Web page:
Prix : 21,00 €
03/11/2008 - Paris, Festival d'Automne, Théâtre des Bouffes du Nord - Accentus, Laurence Equilbey (conductor)
These Zwei Studien über Dornröschen (two etudes based on Sleeping Beauty) are intended to become part of a vast tableau for string quartet, two choirs and large orchestra that will last approximately one hour and be premiered in 2010.
In the context of my work on "critical exegesis" regarding the question of the stage, this project is an attempt to create music that in itself takes care of many of the forces normally at work in an operatic setting: characters, action, movement, singing, staging, set design, lighting, etc. It is not a question of inventing new metaphors, but rather of managing to transcribe the phenomena operating in the Grimm brothers' fairytale through purely musical objects and concepts.
The idea of "fragile beauty" is the sole incentive for the first piece. Beauty is a phenomenon, a feeling or an impression that is dependant on development to exist: development belonging to the evolution of that which unveils its own beauty bit by bit, or that of the initiation and growing awareness of the subject as evidenced by that very beauty. In the piece, beauty treated as musical matter, is constantly being subjected to contradictory tensions, torn between the attraction of what can be recognized as belonging to our culture (tonality for example), and a stripping down of language through what this same culture has pushed aside (noise, consonants returned to their corporeality).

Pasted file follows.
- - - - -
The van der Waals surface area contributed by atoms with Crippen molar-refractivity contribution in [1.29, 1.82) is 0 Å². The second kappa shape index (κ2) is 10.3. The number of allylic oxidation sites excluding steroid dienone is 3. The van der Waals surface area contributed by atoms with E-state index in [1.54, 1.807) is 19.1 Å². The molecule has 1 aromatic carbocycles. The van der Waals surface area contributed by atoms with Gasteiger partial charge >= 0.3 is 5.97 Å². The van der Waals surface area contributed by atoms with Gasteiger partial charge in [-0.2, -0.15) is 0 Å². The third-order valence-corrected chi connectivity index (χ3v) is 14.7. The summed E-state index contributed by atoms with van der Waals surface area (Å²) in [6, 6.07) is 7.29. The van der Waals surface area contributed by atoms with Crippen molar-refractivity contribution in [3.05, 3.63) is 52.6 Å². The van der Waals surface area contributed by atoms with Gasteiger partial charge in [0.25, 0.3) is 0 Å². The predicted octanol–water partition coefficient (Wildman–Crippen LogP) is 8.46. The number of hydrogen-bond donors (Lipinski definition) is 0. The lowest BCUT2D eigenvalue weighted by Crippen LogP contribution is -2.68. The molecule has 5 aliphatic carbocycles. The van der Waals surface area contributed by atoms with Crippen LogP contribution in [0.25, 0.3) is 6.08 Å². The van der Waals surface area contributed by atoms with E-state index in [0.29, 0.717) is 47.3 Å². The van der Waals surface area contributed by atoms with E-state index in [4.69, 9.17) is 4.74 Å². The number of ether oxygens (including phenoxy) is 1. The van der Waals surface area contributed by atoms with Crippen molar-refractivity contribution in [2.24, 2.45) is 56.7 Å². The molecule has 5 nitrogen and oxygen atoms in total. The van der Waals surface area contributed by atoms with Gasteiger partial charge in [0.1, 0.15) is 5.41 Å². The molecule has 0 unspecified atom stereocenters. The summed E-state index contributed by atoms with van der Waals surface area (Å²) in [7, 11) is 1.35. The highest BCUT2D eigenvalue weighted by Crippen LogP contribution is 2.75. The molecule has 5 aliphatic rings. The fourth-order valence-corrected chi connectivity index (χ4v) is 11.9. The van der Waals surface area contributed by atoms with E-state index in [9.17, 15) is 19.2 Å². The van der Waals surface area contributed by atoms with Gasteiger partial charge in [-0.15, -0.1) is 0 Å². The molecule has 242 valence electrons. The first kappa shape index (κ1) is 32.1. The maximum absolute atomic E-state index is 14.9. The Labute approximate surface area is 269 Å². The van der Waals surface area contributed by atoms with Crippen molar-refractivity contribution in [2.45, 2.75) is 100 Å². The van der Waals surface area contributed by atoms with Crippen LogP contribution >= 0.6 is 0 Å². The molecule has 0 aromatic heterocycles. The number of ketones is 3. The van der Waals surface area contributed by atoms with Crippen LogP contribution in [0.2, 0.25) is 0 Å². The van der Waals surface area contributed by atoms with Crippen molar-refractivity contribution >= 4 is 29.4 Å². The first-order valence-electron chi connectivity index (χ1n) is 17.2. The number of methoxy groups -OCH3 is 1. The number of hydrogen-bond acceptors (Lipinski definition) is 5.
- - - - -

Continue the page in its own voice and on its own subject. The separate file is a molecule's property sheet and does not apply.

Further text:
The dramaturgy of these two etudes necessitated work of separating the two choirs, a separation sometimes created by tiny harmonic discrepancies between the two groups singing "almost" the same pitches, and other times materialized by agglutinations of tonal chords using pure tuning, very different from the equal temperament that our ears are (too) accustomed to.
The difficulties inherent in this sort of work on intonation made the piece almost unimaginable before Laurence Equilbey had the insight to use an e-tuner. I would like to thank her for giving me the chance to envisage this music, and further, for freeing me from other peoples' methods.
Translated from the French by Jacqueline Rose
Composer Brice Pauset was born in Besançon in 1965, and started his musical education by learning the piano, violin and harpsichord before turning to composition. In 1994 he was awarded a grant by the Marcel Bleustein-Blanchet Foundation and became a student at Ircam from 1994 to 1996. [...]